Tuesday 15th November 2011
Good morning. Sterling fell against the US Dollar yesterday, tracking losses in the euro against the safe-haven U.S. currency as deep-seated concerns about the euro zone’s huge debt problems outweighed investor optimism over a new Italian government. This has weakened the Euro and pushed GBP/EUR rates up, but strengthened the USD pushing GBP/USD rates down. At 08:30am this morning rates are as follows:
• GBP/EUR 1.1697
• GBP/USD 1.5914
• GBP/AUD 1.5607
• GBP/NZD 2.0540
• GBP/CHF 1.4515
• GBP/CAD 1.6212
• GBP/ZAR 12.774
• GBP/JPY 122.47
• GBP/DKK 8.7062
• GBP/NOK 9.1093
• EUR/USD 1.3598
Euro weakens on Italy bond yields
At the weekend we saw a new Prime Minister appointed in Italy, and in what was seen as the first test of his leadership, Italy sold 3bn euros of 5 year bonds yesterday. However, it had to pay more to borrow the money, a rate of 6.29%, indicating continuing unease in the markets.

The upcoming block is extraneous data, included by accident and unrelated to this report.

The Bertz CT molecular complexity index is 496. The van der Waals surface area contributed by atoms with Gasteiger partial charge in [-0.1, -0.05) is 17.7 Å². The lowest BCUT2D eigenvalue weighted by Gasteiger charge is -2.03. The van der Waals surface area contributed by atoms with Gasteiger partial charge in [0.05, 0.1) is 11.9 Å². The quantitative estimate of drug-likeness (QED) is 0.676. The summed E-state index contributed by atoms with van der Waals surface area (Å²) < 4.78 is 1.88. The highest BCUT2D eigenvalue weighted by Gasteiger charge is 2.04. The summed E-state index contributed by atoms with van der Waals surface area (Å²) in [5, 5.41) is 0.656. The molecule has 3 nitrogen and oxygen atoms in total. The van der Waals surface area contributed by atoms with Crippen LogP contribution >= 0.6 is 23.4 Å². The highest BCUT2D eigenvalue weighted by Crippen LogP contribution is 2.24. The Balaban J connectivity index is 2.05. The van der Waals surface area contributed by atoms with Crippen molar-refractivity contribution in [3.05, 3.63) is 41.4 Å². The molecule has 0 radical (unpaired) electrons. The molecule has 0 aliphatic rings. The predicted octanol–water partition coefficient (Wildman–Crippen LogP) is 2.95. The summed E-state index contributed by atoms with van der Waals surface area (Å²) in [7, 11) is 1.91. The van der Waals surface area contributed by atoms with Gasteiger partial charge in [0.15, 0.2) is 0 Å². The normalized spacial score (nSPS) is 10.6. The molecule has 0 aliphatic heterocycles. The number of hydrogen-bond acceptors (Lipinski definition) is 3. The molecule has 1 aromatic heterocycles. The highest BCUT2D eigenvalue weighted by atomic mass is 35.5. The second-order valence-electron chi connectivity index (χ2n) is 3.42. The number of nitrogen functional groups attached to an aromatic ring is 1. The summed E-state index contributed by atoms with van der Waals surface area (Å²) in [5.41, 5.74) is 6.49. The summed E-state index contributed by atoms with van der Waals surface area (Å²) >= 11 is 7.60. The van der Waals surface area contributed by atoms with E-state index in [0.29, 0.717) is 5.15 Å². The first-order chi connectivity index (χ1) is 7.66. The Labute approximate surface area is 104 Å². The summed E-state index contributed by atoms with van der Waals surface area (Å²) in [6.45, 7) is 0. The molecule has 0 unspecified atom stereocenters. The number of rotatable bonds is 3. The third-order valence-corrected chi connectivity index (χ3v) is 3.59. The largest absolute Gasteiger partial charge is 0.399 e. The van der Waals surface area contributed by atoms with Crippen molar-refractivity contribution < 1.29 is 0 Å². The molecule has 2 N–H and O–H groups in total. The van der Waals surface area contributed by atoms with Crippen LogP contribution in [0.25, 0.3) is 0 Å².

Late last week, the level had soared to above 7%, the rate at which Greece, Ireland and Portugal were obliged to seek emergency bailouts from the EU. The rate of 7% is significant as that’s where markets think they will be unable to repay the debts, increasing the chance of needing bailout funds.
As a result, the Euro weakened yet again and pushed GBP/EUR rates back to €1.17 this morning. The uncertainty also helped strengthen the safe haven US Dollar, pushed rates back towards $1.59.
German and French economies grow
Both the German and French economies recorded growth in the 3rd quarter, figures showed yesterday. Germany’s GDP grew by 0.5%, and the French economy grew by 0.4%. Both of these were better than expected, but were overshadowed by the continuing debt problems, and so we still saw a net weakness in the Euro.
UK economy still a concern
The Bank is widely expected to cut its forecasts for UK growth, which could pose downside risks for sterling. Figures on UK employment and retail sales this week may put the pound under further selling pressure if they show the economic recovery is continuing to struggle. Markets still expect further Quantitative Easing in December or January, so the Pound remains vulnerable to more falls.
UK data today includes the Retail Price Index and Consumer Price index. In the EU we see GDP figures from Germany and the EU, and Economic sentiment survey from Germany and the EU, and EU Trade Balance figures. In the USA we see Retail Prices & Inflation data.
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